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Public Health begins vaccinations in Orangeville at Alder Street Arena

March 4, 2021   ·   0 Comments

By Brian Lockhart

The Wellington-Dufferin-Guelph Public Health Unit began vaccinating local residents against the COVID-19 virus on Wednesday, March 3.

The Alder Street Arena is serving as a vaccination centre with the red rink set up to deliver the shot to those who have registered.

The first wave of vaccinations is geared toward senior citizens, frontline workers, and caregivers.

“We’re starting to vaccinate our residents who are above 80-years-old,” explained Danny Williamson, communications specialist with the Health Unit. “We started with long term care homes, and now we’re blending in this next group including health care workers. We really want to press ahead to vaccinate as many people as possible.

“All this is based on the province’s framework for vaccinations. In this group we have a number of health care workers and members of the indigenous community. All those people can pre-register,” he added.

Pre-registering gets those who apply into the system with their preferred contact information. They are later notified using their preferred contact information when they’ve secured a spot in line for the vaccination.

You can register online through the Public Health Unit or by telephone if you don’t have internet access.

The clinic is administering the Pfizer vaccine. The vaccine is administered in two doses with the time period between doses being between 21 and 42 days to be effective.

The plan to increase the number of vaccines and include a larger number of people is dependent on the availability of the vaccine.

“It depends on a couple of things,” Mr. Williamson said. “It depends on how the province’s prioritization changes over time – that has evolved even since it was launched. It will also depend on our vaccine supply of the three approved vaccines. We have a good understanding of our shipment schedule through March and it’s about 3,500 doses a week. Beyond that we’re not sure, but vaccine supplies are on a upward trajectory.”

There was a steady stream of people at the arena on the opening day.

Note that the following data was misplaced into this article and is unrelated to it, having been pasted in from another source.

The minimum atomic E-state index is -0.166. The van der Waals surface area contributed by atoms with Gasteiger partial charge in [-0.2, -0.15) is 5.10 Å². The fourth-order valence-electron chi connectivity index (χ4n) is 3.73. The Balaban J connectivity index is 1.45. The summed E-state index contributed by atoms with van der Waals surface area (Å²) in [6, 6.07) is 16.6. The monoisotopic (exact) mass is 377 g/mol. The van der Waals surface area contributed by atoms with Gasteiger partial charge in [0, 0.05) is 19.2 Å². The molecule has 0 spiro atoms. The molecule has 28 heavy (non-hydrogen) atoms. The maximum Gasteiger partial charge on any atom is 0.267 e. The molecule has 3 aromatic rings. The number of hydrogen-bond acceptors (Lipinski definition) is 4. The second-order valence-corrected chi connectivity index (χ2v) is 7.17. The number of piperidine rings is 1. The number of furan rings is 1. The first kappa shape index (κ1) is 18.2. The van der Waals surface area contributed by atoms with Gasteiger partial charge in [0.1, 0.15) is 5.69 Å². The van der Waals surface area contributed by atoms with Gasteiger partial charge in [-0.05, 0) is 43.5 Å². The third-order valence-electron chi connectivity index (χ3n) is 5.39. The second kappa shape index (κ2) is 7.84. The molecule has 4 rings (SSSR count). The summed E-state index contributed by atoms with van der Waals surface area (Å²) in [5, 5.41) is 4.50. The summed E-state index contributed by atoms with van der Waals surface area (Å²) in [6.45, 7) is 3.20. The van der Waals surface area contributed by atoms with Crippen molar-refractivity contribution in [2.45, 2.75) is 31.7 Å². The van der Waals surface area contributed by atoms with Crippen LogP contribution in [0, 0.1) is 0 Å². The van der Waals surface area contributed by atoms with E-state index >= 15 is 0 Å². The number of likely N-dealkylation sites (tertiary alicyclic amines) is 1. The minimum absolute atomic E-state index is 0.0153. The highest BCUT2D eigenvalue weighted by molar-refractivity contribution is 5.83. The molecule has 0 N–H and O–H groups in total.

“Today’s clinic is going to be around 250 people,” said Camille Loucks, clinic consultant and nurse practitioner with the Health Unit. “We did a small number today because there’s bugs to work out with the flow and we don’t want people waiting in line.”

After receiving the vaccine, people are asked to stay in a waiting area for to 15 minutes to ensure there are no immediate side effects like an allergic reaction to the shot.

Health Unit begins vaccinations in Orangeville

By Brian Lockhart

The Wellington-Dufferin-Guelph Public Health Unit began vaccinating local residents against the COVID-19 virus on Wednesday, March 3.

The Alder Street arena is serving as a vaccination centre with the red rink set up to deliver the shot to those who have registered.

The first wave of vaccinations is geared toward senior citizens, frontline workers, and caregivers.

“We’re starting to vaccinate our residents who are above 80-years-old,” explained Danny Williamson, communications specialist with the Health Unit. “We started with long term care homes, and now we’re blending in this next group including health care workers. We really want to press ahead to vaccinate as many people as possible.

“All this is based on the province’s framework for vaccinations. In this group we have a number of health care workers and members of the indigenous community. All those people can pre-register,” he added.

Pre-registering gets those who apply into the system with their preferred contact information. They are later notified using their preferred contact information when they’ve secured a spot in line for the vaccination.

You can register online through the Public Health Unit or by telephone if you don’t have internet access.

The clinic is administering the Pfizer vaccine. The vaccine is administered in two doses with the time period between doses being between 21 and 42 days to be effective.

The plan to increase the number of vaccines and include a larger number of people is dependent on the availability of the vaccine.

“It depends on a couple of things,” Mr. Williamson said. “It depends on how the province’s prioritization changes over time – that has evolved even since it was launched. It will also depend on our vaccine supply of the three approved vaccines. We have a good understanding of our shipment schedule through March and it’s about 3,500 doses a week. Beyond that we’re not sure, but vaccine supplies are on a upward trajectory.”

There was a steady stream of people at the arena on the opening day.

“Today’s clinic is going to be around 250 people,” said Camille Loucks, clinic consultant and nurse practitioner with the Health Unit. “We did a small number today because there’s bugs to work out with the flow and we don’t want people waiting in line.”

After receiving the vaccine, people are asked to stay in a waiting area for to 15 minutes to ensure there are no immediate side effects like an allergic reaction to the shot.



         

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